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Quilting brings pleasure, profit to local groups

On a recent Friday morning, two groups of women in neighboring counties spent their morning creating art.

They didn’t use pastels or paintbrushes or clay; these senior citizens performed with needle, thread and thimbles, carrying on a centuries-old tradition.

Meet the quilters of the Greenville and Honoraville Senior Nutrition Centers.

‘We enjoy the fellowship’

At the Cedar Street location of the Greenville Senior Center, Lois Martin makes precise stitches on the border of a quilt stretched across a large quilting frame. The vividly colored creation of red, teal and purple cloth is one Martin pieced &uot;a long time ago, before I retired.&uot;

She has plenty of quilting experience.

&uot;I’ve been doing this for at least 50 years; I’ll be 90 on my next birthday. I guess I just love to quilt,&uot; Martin says with a smile.

Fellow quilters Valeria Fail, Lorain Pierce, Esther Williamson and Bettie Bone, who describes herself as &uot;a pupil in training&uot;, join Martin.

&uot;My mother wouldn’t let me quilt when I was a little girl; she said I was too near-sighted. So now I am finally learning how from these ladies,&uot; Bone explains.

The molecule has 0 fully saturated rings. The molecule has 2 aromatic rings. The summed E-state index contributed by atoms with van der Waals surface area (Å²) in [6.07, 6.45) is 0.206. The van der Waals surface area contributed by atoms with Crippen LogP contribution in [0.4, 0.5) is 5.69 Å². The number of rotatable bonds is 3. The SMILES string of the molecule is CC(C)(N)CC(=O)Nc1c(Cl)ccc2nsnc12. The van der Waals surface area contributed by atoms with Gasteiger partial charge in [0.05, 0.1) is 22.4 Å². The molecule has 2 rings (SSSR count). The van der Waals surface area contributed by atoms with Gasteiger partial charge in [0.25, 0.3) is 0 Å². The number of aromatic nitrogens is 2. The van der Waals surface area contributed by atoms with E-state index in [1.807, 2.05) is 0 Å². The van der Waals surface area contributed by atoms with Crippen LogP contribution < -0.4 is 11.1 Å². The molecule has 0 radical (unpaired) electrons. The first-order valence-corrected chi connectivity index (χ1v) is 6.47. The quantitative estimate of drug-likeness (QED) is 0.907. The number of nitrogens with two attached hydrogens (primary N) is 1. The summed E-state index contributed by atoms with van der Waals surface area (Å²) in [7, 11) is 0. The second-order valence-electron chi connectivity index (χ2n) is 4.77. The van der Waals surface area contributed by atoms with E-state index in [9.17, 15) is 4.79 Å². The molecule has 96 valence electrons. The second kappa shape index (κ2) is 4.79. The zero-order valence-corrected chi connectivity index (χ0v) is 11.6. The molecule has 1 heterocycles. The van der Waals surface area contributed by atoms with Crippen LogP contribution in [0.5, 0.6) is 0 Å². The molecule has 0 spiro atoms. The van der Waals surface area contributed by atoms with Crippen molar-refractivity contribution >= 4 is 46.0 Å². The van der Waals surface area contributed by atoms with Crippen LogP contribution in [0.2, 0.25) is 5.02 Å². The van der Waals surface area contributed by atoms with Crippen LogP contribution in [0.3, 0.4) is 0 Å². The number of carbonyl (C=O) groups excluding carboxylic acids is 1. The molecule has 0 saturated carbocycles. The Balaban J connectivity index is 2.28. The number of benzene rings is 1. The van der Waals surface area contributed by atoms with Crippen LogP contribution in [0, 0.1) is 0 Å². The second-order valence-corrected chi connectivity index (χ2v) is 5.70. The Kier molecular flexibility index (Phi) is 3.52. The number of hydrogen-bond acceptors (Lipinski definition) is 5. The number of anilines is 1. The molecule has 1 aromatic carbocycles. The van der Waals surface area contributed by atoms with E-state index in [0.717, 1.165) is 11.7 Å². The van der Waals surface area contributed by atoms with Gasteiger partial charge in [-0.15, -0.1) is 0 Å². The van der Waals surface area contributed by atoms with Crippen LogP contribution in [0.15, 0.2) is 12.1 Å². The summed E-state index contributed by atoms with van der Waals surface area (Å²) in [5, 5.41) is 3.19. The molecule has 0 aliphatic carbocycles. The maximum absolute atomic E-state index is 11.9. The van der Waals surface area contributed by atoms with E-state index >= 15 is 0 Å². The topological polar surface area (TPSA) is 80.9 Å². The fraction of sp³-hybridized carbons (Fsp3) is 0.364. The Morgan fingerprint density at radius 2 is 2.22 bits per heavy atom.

A group of the Greenville quilters proudly displays a finished quilt in soft shades of pink and green. The quilt is being raffled off for a dollar a chance to raise money for the catered lunch the seniors enjoy each year at Christmas. &uot;We appreciate what these ladies do to help make the holidays more enjoyable for us all,&uot; Cathy Brown, site manager says.

‘Such a pleasure’

Williamson says she has been actively quilting for about 25 years.

&uot;My grandmother first taught me years ago. She would give me these little bitty pieces left over from her quilt making, and I would practice on those,&uot; she says.

Theresa Pierce, Lorain’s sister-in-law, isn’t a quilter, but she enjoys sitting in with the women as they work.

&uot;I like to supervise,&uot; she laughs.

She also gets to share in the good conversation that takes place around the quilting frame.

&uot;We enjoy the fellowship around the quilt,&uot; Martin says.

And there is an added attraction, Williamson says.

&uot;Quilting is such a pleasure. It’s nice to have something to show for our time and effort when we’re done,&uot; she says as she smiles and nods her head toward the pretty quilt underway.

‘It’s like milking a cow’